Analytical ultracentrifugation with fluorescence detection and biosafety containment and its application to the prion protein

  • M. Pitschke
  • K. Post
  • D. Riesner
Biological Systems
Part of the Progress in Colloid & Polymer Science book series (PROGCOLLOID, volume 107)


In order to utilize the high sensitivity of the fluorescence detection system for sedimentation equilibrium in analytical ultracentrifugation, a new evaluation method was developed. In comparison to absorption recording the sensitivity could be raised 100–1000 fold as shown for a series of proteins (bovine serum albumin, immunoglobulin G and chymotrypsin). Sedimentation equilibrium runs can be analysed down to sample concentrations of 0.25 ng/µl with a minimal sample volume of 40 µl. The accuracy of the molecular weights is comparable to that recorded by the absorption optics. Analysis of infectious prions in the analytical ultracentrifuge requires strict safety conditions. A biohazard safety containment with a vacuum system is constructed to prevent contamination of the laboratory. Decontamination of the cells is ensured by the use of self-manufactured titanium cells, which could be autoclaved at 134 °C in 1 N NaOH. Analysis of SDS-solubilized PrP(27–30) which is a N-terminal truncated fragment of the whole prion protein, showed by anlytical ultracentrifugation relatively homogeneous fractions with molecular masses between 20.000 Da and 120.000 Da, depending on the conditions of solubilization.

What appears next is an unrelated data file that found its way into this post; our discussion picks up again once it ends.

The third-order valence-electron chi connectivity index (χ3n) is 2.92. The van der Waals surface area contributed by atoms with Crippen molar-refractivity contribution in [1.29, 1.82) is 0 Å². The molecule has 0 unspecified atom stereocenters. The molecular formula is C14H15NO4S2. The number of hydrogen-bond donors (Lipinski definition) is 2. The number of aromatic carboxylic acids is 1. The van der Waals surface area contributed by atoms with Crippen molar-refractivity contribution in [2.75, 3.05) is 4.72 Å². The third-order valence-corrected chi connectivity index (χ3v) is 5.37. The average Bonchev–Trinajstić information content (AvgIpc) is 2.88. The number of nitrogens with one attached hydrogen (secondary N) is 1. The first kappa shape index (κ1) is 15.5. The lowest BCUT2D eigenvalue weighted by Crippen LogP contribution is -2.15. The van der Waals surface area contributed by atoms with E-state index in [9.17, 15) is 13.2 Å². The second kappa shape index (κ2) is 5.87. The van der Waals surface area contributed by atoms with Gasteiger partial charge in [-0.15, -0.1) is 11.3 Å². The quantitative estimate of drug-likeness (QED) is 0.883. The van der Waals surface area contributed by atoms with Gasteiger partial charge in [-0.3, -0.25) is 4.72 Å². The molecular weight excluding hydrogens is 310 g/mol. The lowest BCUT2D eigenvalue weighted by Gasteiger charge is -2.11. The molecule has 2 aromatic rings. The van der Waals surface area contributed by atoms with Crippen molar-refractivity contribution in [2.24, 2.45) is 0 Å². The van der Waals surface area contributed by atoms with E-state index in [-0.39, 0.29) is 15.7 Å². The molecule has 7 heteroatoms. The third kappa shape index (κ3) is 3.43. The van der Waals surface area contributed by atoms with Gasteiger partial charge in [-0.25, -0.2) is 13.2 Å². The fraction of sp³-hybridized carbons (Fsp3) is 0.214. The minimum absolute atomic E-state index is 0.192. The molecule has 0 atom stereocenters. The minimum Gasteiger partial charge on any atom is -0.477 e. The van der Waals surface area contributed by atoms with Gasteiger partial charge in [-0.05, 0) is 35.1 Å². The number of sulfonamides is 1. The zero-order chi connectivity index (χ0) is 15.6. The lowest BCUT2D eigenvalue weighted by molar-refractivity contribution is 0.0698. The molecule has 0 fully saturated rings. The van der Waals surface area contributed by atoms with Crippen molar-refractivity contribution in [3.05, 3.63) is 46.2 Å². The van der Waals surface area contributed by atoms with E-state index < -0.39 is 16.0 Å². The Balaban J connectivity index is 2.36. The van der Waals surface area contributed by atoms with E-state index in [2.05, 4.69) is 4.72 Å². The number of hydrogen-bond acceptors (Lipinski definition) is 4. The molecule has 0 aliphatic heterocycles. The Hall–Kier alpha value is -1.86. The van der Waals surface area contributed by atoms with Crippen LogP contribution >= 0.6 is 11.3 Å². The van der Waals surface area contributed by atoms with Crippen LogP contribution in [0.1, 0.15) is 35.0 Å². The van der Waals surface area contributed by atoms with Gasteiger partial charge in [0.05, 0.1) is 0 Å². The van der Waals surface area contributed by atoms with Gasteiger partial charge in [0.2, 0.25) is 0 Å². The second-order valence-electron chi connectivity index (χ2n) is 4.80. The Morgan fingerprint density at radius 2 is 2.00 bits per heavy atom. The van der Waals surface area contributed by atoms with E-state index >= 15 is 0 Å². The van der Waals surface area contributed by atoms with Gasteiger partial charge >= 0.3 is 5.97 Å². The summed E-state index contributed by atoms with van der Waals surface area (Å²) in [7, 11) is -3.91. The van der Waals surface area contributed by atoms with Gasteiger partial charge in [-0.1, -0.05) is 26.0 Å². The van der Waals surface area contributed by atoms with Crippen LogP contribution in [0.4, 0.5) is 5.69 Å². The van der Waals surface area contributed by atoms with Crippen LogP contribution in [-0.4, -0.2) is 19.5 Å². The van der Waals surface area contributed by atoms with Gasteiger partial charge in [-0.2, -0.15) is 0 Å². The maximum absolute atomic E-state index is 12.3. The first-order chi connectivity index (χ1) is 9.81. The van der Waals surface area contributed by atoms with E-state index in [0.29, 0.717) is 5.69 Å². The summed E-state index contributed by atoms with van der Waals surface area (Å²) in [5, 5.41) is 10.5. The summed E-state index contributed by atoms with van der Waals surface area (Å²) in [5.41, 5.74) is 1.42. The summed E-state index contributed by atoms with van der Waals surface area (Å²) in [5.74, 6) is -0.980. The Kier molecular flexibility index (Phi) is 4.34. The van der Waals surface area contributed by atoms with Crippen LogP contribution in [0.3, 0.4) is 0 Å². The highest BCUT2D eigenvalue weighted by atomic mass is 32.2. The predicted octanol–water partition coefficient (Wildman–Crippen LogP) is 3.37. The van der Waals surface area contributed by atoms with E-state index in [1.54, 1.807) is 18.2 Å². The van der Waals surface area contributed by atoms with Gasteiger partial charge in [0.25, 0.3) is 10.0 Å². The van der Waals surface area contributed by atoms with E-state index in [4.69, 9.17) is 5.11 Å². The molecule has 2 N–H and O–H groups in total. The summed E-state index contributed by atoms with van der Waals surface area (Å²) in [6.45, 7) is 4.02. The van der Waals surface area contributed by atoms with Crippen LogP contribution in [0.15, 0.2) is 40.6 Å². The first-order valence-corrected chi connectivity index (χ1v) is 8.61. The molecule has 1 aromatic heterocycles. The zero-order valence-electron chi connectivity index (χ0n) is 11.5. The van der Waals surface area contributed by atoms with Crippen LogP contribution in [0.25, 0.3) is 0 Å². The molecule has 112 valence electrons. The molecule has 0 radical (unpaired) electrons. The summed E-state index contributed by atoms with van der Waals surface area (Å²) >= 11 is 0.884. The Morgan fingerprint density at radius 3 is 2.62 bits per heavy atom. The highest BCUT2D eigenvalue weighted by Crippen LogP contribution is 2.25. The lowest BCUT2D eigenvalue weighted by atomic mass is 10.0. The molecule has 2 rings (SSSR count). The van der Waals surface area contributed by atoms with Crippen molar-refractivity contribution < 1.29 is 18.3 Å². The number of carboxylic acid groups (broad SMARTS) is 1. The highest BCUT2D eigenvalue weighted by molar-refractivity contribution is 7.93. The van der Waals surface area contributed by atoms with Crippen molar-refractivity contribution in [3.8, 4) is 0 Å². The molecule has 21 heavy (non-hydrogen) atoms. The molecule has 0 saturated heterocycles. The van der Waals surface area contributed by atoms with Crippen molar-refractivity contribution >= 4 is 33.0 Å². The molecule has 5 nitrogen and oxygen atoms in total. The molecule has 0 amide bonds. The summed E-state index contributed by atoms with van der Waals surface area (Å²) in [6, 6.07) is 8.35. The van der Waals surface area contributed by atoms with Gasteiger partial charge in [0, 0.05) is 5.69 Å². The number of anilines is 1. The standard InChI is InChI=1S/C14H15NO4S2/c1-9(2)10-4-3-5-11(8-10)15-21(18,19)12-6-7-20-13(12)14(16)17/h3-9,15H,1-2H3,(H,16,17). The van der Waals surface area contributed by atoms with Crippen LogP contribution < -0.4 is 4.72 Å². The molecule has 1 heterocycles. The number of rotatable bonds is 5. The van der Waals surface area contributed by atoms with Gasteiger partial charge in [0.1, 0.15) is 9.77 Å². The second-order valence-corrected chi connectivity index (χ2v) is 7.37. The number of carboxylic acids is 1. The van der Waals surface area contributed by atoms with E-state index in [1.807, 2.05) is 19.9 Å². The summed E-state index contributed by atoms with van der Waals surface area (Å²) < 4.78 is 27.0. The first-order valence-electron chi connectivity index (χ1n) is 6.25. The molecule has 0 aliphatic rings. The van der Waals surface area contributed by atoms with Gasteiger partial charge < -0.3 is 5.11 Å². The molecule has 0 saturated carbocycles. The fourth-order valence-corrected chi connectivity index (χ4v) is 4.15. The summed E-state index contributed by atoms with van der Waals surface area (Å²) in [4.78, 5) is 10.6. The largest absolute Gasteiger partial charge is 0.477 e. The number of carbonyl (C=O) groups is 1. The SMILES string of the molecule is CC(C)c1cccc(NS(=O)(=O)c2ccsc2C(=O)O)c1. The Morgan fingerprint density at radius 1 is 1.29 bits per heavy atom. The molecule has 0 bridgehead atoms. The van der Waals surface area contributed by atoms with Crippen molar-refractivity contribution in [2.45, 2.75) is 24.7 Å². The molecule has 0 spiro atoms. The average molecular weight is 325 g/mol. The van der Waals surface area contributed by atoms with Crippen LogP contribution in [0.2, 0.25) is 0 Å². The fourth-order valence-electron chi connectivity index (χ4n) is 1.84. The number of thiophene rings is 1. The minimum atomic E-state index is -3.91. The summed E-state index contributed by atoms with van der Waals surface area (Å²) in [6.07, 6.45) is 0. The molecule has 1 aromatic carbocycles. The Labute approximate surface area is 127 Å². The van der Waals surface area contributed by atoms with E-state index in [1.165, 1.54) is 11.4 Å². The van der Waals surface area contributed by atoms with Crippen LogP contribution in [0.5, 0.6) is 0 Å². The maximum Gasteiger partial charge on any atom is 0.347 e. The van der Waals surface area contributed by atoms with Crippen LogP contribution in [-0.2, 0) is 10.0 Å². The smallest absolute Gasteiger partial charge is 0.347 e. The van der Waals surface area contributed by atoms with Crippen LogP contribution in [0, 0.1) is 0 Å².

Key words

Molecular weight determination analytical ultracentrifugation fluorescence detection prion protein fluorescence labelling 


Unable to display preview. Download preview PDF.

Unable to display preview. Download preview PDF.


  1. 1.
    Rappold W (1986) Ph D thesis, Universität DüsseldorfGoogle Scholar
  2. 2.
    Schmidt B, Rappold W, Rosenbaum V, Fischer R, Riesner D (1990) Colloid Polym Sci 268:45–54CrossRefGoogle Scholar
  3. 3.
    Gajdusek DC (1977) Science 197:943–960PubMedCrossRefGoogle Scholar
  4. 4.
    Parry HB (1983) In: Oppenheimer DR (ed) Academic Press, New York, pp. 1–192Google Scholar
  5. 5.
    Pruisiner SB (1982) Science 216:136–144CrossRefGoogle Scholar
  6. 6.
    Wells GAH, Wilesmith (1995) Brain Pathol. 5:91–103PubMedCrossRefGoogle Scholar
  7. 7.
    Kellings K, Meyer N, Mierenda C, Prusiner SB, Riesner (1992) J Gen Virol 73:1025–1029PubMedCrossRefGoogle Scholar
  8. 8.
    Prusiner SB (1991) Science 252:1515–1522PubMedCrossRefGoogle Scholar
  9. 9.
    Prusiner SB, McKinley MP, Bowman KA, Bolton DC, Bendheim PE, Groth DF, Glenner GG (1983) Cell 35:349–358PubMedCrossRefGoogle Scholar
  10. 10.
    Riesner D, Kellings K, Post K, Wille H, Serban H, Groth D, Baldwin MA, Prusiner SB (1996) J. Virol 70:1714–1722PubMedGoogle Scholar
  11. 11.
    Floßdorf J (1980) Makromol Chem 181:715–724CrossRefGoogle Scholar
  12. 12.
    Yphantis DA (1964) Biochemistry 3:297PubMedCrossRefGoogle Scholar
  13. 13.
    Durchschlag H (1986) In Hinz, HJ (ed). Springer, Berlin, pp. 45–128Google Scholar
  14. 14.
    Durchschlag H (1989) Colloid Polym Sci 267:1139–1150CrossRefGoogle Scholar

Copyright information

© Dr. Dietrich Steinkopff Verlag GmbH & Co. KG 1997

Authors and Affiliations

  • M. Pitschke
    • 1
  • K. Post
    • 1
  • D. Riesner
    • 1
  1. 1.Institute für Physikalische BiologieHeinrich-Heine-Universität DüsseldorfDüsseldorfGermany

Personalised recommendations